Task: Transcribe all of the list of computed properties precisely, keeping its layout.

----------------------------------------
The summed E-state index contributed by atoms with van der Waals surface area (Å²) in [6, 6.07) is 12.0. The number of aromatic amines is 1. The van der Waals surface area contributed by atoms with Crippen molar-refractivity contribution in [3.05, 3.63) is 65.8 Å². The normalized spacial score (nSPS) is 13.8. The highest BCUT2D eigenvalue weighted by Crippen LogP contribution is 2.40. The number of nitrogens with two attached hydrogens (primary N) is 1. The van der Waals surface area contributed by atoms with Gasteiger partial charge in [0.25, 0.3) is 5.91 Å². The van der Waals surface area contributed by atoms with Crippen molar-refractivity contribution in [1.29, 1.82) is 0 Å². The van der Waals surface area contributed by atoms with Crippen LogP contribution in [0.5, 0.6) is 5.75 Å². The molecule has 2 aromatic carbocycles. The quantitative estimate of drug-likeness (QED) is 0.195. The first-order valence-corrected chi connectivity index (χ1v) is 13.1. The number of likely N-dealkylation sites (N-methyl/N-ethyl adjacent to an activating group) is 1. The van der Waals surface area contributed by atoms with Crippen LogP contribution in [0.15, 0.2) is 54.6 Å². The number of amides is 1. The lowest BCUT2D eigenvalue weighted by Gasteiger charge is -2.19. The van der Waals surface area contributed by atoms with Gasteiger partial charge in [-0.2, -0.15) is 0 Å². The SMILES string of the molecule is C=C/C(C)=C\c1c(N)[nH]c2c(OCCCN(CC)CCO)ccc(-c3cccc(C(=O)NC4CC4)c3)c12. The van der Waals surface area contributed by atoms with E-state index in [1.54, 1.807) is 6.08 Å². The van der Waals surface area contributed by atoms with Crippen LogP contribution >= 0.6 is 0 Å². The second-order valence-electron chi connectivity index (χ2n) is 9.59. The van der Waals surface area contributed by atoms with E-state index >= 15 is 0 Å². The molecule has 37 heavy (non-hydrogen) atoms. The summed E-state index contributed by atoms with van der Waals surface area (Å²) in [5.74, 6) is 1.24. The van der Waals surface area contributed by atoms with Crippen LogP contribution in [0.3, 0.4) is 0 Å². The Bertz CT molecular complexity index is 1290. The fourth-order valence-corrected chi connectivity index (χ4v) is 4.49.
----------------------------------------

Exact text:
The summed E-state index contributed by atoms with van der Waals surface area (Å²) in [6, 6.07) is 12.0. The number of aromatic amines is 1. The van der Waals surface area contributed by atoms with Crippen molar-refractivity contribution in [3.05, 3.63) is 65.8 Å². The normalized spacial score (nSPS) is 13.8. The highest BCUT2D eigenvalue weighted by Crippen LogP contribution is 2.40. The number of nitrogens with two attached hydrogens (primary N) is 1. The van der Waals surface area contributed by atoms with Gasteiger partial charge in [0.25, 0.3) is 5.91 Å². The van der Waals surface area contributed by atoms with Crippen molar-refractivity contribution in [1.29, 1.82) is 0 Å². The van der Waals surface area contributed by atoms with Crippen LogP contribution in [0.5, 0.6) is 5.75 Å². The molecule has 2 aromatic carbocycles. The quantitative estimate of drug-likeness (QED) is 0.195. The first-order valence-corrected chi connectivity index (χ1v) is 13.1. The number of likely N-dealkylation sites (N-methyl/N-ethyl adjacent to an activating group) is 1. The van der Waals surface area contributed by atoms with Crippen LogP contribution in [0.15, 0.2) is 54.6 Å². The number of amides is 1. The lowest BCUT2D eigenvalue weighted by Gasteiger charge is -2.19. The van der Waals surface area contributed by atoms with Gasteiger partial charge in [-0.2, -0.15) is 0 Å². The SMILES string of the molecule is C=C/C(C)=C\c1c(N)[nH]c2c(OCCCN(CC)CCO)ccc(-c3cccc(C(=O)NC4CC4)c3)c12. The van der Waals surface area contributed by atoms with E-state index in [1.54, 1.807) is 6.08 Å². The van der Waals surface area contributed by atoms with Crippen LogP contribution >= 0.6 is 0 Å². The second-order valence-electron chi connectivity index (χ2n) is 9.59. The van der Waals surface area contributed by atoms with E-state index >= 15 is 0 Å². The molecule has 37 heavy (non-hydrogen) atoms. The summed E-state index contributed by atoms with van der Waals surface area (Å²) in [5.74, 6) is 1.24. The van der Waals surface area contributed by atoms with Crippen LogP contribution in [0.3, 0.4) is 0 Å². The Bertz CT molecular complexity index is 1290. The fourth-order valence-corrected chi connectivity index (χ4v) is 4.49.